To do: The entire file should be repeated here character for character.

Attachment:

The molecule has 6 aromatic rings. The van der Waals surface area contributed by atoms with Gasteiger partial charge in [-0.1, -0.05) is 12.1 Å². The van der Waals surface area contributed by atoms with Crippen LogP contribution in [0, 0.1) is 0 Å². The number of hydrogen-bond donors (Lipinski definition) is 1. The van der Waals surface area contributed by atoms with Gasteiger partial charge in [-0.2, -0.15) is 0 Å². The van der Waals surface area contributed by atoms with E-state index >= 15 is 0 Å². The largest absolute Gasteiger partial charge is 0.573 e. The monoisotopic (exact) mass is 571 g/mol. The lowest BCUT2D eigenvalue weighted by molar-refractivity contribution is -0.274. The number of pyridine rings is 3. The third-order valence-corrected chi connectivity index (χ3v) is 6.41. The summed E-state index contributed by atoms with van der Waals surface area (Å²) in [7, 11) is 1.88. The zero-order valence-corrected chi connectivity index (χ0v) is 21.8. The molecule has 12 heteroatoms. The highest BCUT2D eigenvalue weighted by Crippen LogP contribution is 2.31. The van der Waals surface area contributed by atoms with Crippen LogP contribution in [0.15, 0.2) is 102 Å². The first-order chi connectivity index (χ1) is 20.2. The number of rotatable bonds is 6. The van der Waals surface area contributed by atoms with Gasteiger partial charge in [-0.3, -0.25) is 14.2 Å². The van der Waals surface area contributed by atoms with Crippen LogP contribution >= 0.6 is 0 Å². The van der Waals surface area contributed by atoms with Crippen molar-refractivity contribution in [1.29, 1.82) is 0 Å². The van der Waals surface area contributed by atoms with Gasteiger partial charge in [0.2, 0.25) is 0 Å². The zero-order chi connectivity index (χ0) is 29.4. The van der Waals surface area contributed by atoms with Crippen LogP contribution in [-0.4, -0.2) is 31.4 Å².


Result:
The molecule has 6 aromatic rings. The van der Waals surface area contributed by atoms with Gasteiger partial charge in [-0.1, -0.05) is 12.1 Å². The van der Waals surface area contributed by atoms with Crippen LogP contribution in [0, 0.1) is 0 Å². The number of hydrogen-bond donors (Lipinski definition) is 1. The van der Waals surface area contributed by atoms with Gasteiger partial charge in [-0.2, -0.15) is 0 Å². The van der Waals surface area contributed by atoms with E-state index >= 15 is 0 Å². The largest absolute Gasteiger partial charge is 0.573 e. The monoisotopic (exact) mass is 571 g/mol. The lowest BCUT2D eigenvalue weighted by molar-refractivity contribution is -0.274. The number of pyridine rings is 3. The third-order valence-corrected chi connectivity index (χ3v) is 6.41. The summed E-state index contributed by atoms with van der Waals surface area (Å²) in [7, 11) is 1.88. The zero-order valence-corrected chi connectivity index (χ0v) is 21.8. The molecule has 12 heteroatoms. The highest BCUT2D eigenvalue weighted by Crippen LogP contribution is 2.31. The van der Waals surface area contributed by atoms with Crippen LogP contribution in [0.15, 0.2) is 102 Å². The first-order chi connectivity index (χ1) is 20.2. The number of rotatable bonds is 6. The van der Waals surface area contributed by atoms with Gasteiger partial charge in [-0.3, -0.25) is 14.2 Å². The van der Waals surface area contributed by atoms with Crippen LogP contribution >= 0.6 is 0 Å². The van der Waals surface area contributed by atoms with Crippen molar-refractivity contribution in [1.29, 1.82) is 0 Å². The van der Waals surface area contributed by atoms with Gasteiger partial charge in [0.2, 0.25) is 0 Å². The zero-order chi connectivity index (χ0) is 29.4. The van der Waals surface area contributed by atoms with Crippen LogP contribution in [-0.4, -0.2) is 31.4 Å².